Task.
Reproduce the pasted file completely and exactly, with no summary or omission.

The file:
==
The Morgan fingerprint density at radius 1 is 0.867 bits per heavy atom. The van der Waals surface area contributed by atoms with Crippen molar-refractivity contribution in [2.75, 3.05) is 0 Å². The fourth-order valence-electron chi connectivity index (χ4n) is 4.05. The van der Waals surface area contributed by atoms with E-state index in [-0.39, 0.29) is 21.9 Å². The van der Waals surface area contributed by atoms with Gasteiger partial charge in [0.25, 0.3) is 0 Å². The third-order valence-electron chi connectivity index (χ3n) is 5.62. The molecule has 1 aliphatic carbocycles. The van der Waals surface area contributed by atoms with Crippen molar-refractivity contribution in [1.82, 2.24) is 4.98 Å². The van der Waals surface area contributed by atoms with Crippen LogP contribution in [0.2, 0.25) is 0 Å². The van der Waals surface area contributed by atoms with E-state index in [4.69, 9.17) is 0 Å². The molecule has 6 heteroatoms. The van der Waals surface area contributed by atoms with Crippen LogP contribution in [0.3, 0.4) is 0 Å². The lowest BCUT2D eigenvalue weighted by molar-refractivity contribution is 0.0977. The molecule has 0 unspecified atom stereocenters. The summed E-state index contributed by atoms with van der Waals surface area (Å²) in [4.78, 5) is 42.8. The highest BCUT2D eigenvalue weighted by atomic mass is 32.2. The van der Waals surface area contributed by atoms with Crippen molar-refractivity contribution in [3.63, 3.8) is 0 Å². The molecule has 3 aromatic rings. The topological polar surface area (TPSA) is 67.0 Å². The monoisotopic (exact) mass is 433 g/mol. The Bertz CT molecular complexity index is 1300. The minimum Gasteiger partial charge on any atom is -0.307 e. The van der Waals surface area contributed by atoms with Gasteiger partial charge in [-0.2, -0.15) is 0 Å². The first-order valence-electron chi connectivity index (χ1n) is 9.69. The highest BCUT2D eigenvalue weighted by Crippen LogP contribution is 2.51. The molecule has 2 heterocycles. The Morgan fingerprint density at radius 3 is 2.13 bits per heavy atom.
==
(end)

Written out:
The Morgan fingerprint density at radius 1 is 0.867 bits per heavy atom. The van der Waals surface area contributed by atoms with Crippen molar-refractivity contribution in [2.75, 3.05) is 0 Å². The fourth-order valence-electron chi connectivity index (χ4n) is 4.05. The van der Waals surface area contributed by atoms with E-state index in [-0.39, 0.29) is 21.9 Å². The van der Waals surface area contributed by atoms with Gasteiger partial charge in [0.25, 0.3) is 0 Å². The third-order valence-electron chi connectivity index (χ3n) is 5.62. The molecule has 1 aliphatic carbocycles. The van der Waals surface area contributed by atoms with Crippen molar-refractivity contribution in [1.82, 2.24) is 4.98 Å². The van der Waals surface area contributed by atoms with Crippen LogP contribution in [0.2, 0.25) is 0 Å². The van der Waals surface area contributed by atoms with E-state index in [4.69, 9.17) is 0 Å². The molecule has 6 heteroatoms. The van der Waals surface area contributed by atoms with Crippen LogP contribution in [0.3, 0.4) is 0 Å². The lowest BCUT2D eigenvalue weighted by molar-refractivity contribution is 0.0977. The molecule has 0 unspecified atom stereocenters. The summed E-state index contributed by atoms with van der Waals surface area (Å²) in [4.78, 5) is 42.8. The highest BCUT2D eigenvalue weighted by atomic mass is 32.2. The van der Waals surface area contributed by atoms with Crippen molar-refractivity contribution in [3.63, 3.8) is 0 Å². The molecule has 3 aromatic rings. The topological polar surface area (TPSA) is 67.0 Å². The monoisotopic (exact) mass is 433 g/mol. The Bertz CT molecular complexity index is 1300. The minimum Gasteiger partial charge on any atom is -0.307 e. The van der Waals surface area contributed by atoms with Gasteiger partial charge in [-0.2, -0.15) is 0 Å². The first-order valence-electron chi connectivity index (χ1n) is 9.69. The highest BCUT2D eigenvalue weighted by Crippen LogP contribution is 2.51. The molecule has 2 heterocycles. The Morgan fingerprint density at radius 3 is 2.13 bits per heavy atom.